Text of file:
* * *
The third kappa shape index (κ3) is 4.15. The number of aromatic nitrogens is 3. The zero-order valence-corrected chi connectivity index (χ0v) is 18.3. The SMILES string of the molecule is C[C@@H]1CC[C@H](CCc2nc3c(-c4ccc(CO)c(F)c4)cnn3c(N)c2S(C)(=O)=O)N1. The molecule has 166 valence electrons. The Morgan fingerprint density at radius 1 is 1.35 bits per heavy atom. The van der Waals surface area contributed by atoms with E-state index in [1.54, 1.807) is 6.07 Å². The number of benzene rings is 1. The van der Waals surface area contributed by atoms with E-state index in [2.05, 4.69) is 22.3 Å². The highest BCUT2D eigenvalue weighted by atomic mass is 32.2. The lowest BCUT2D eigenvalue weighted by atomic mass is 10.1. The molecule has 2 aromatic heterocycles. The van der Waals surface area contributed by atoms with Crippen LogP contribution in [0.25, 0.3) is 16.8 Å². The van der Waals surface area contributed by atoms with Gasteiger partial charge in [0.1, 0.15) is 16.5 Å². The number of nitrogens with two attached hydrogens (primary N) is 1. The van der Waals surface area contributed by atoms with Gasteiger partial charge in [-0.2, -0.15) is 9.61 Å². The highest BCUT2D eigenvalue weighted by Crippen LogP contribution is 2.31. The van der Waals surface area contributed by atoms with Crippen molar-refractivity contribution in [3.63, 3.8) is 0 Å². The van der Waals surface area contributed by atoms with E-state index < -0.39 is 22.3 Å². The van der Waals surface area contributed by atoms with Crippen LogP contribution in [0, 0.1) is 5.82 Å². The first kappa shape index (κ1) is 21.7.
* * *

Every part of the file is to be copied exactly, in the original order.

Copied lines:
The third kappa shape index (κ3) is 4.15. The number of aromatic nitrogens is 3. The zero-order valence-corrected chi connectivity index (χ0v) is 18.3. The SMILES string of the molecule is C[C@@H]1CC[C@H](CCc2nc3c(-c4ccc(CO)c(F)c4)cnn3c(N)c2S(C)(=O)=O)N1. The molecule has 166 valence electrons. The Morgan fingerprint density at radius 1 is 1.35 bits per heavy atom. The van der Waals surface area contributed by atoms with E-state index in [1.54, 1.807) is 6.07 Å². The number of benzene rings is 1. The van der Waals surface area contributed by atoms with E-state index in [2.05, 4.69) is 22.3 Å². The highest BCUT2D eigenvalue weighted by atomic mass is 32.2. The lowest BCUT2D eigenvalue weighted by atomic mass is 10.1. The molecule has 2 aromatic heterocycles. The van der Waals surface area contributed by atoms with Crippen LogP contribution in [0.25, 0.3) is 16.8 Å². The van der Waals surface area contributed by atoms with Gasteiger partial charge in [0.1, 0.15) is 16.5 Å². The number of nitrogens with two attached hydrogens (primary N) is 1. The van der Waals surface area contributed by atoms with Gasteiger partial charge in [-0.2, -0.15) is 9.61 Å². The highest BCUT2D eigenvalue weighted by Crippen LogP contribution is 2.31. The van der Waals surface area contributed by atoms with Crippen molar-refractivity contribution in [3.63, 3.8) is 0 Å². The van der Waals surface area contributed by atoms with E-state index < -0.39 is 22.3 Å². The van der Waals surface area contributed by atoms with Crippen LogP contribution in [0, 0.1) is 5.82 Å². The first kappa shape index (κ1) is 21.7.